Friday’s Children and the Law News Roundup

Ind. Boy Could Risk Longer Prison Term if Retried, Associated Press

The case of an Indiana boy who was convicted as an adult at age 12 for helping kill a friend’s stepfather is raising questions about whether young suspects can fully understand the consequences of their offenses.

Paul Henry Gingerich was one of three juveniles charged in the 2010 killing of 49-year-old Phillip Danner in northeastern Indiana as part of a plot to run away to Arizona.

Gingerich’s attorney, Monica Foster, is challenging why her client was moved into adult court, saying a local court failed to consider the boy’s maturity. She asked the Indiana Court of Appeals Tuesday to send the case back to juvenile court, saying a juvenile trial represented her client’s best chance at rehabilitation.

School Discipline Policies Too Harsh, Senators Say, Houston Chronicle

AUSTIN, Texas (AP) — State senators worried Tuesday that Texas has gone too far in imposing a zero-tolerance policy for bad behavior in schools, noting that minority students are bearing the brunt of the punishment and school police officers are writing too many tickets for insignificant infractions.

Tony Fabelo, an Austin-based criminal justice consultant, told a joint committee meeting of the Senate Criminal Justice and Education Committees that a study following students from seventh grade to high school graduation showed that 83 percent of black male students and 70 percent of black female students statewide faced at least one disciplinary action.

The cases involved students being written up for poor behavior at school officials’ discretion — not for major violations that would mandate disciplinary action, Fabelo said.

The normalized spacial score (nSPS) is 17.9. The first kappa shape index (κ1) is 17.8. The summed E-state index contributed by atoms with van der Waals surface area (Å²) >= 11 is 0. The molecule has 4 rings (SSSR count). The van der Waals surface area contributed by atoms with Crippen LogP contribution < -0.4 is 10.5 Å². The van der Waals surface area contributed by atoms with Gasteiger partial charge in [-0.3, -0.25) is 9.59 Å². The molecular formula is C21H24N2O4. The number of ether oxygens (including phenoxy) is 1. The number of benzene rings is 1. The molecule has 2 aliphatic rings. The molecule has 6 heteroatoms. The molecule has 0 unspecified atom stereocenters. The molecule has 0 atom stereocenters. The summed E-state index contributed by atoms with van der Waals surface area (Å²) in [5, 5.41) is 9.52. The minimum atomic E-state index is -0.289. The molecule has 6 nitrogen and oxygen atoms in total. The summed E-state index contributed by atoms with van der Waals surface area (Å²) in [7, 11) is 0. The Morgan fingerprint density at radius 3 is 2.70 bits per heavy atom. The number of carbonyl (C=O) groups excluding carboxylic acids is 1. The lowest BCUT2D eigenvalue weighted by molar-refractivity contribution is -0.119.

He said students with special needs of all races were far more likely than others to face disciplinary action. Still, black students in Texas were 31 percent more likely to be involved in cases of discretionary violations but 23 percent less likely to face mandatory expulsion, refuting any suggestion that black students simply behaved worse than students of other races, according to Fabelo.

Sexual Trauma Marks Girls’ Path to Juvenile Justice System, Juvenile Justice Information Exchange

When Crystal Contreras was seven and living in Los Angeles, her mother put her in the care of someone Contreras saw as a father figure. Instead, he pressured the little girl for sex. For the next three years, until she was 10, the man raped her regularly, often creeping into the house at night without her mother’s knowledge.

“I never said nothing to my mom,” Contreras told JJIE.org during an interview in July. “I was scared he would kill her or hurt her or hurt the animals that I had. I felt like I was protecting her. But what I did – I started acting out.”

Contreras, now 21 and in college, completed a five-year term at a juvenile detention facility in California last year, she said. Her history of sexual trauma echoes the stories of tens of thousands of girls who find themselves in the juvenile justice system, a history that advocates and professionals in the field say the states and federal government must take into account when designing rehabilitation programs to meet girls’ needs.

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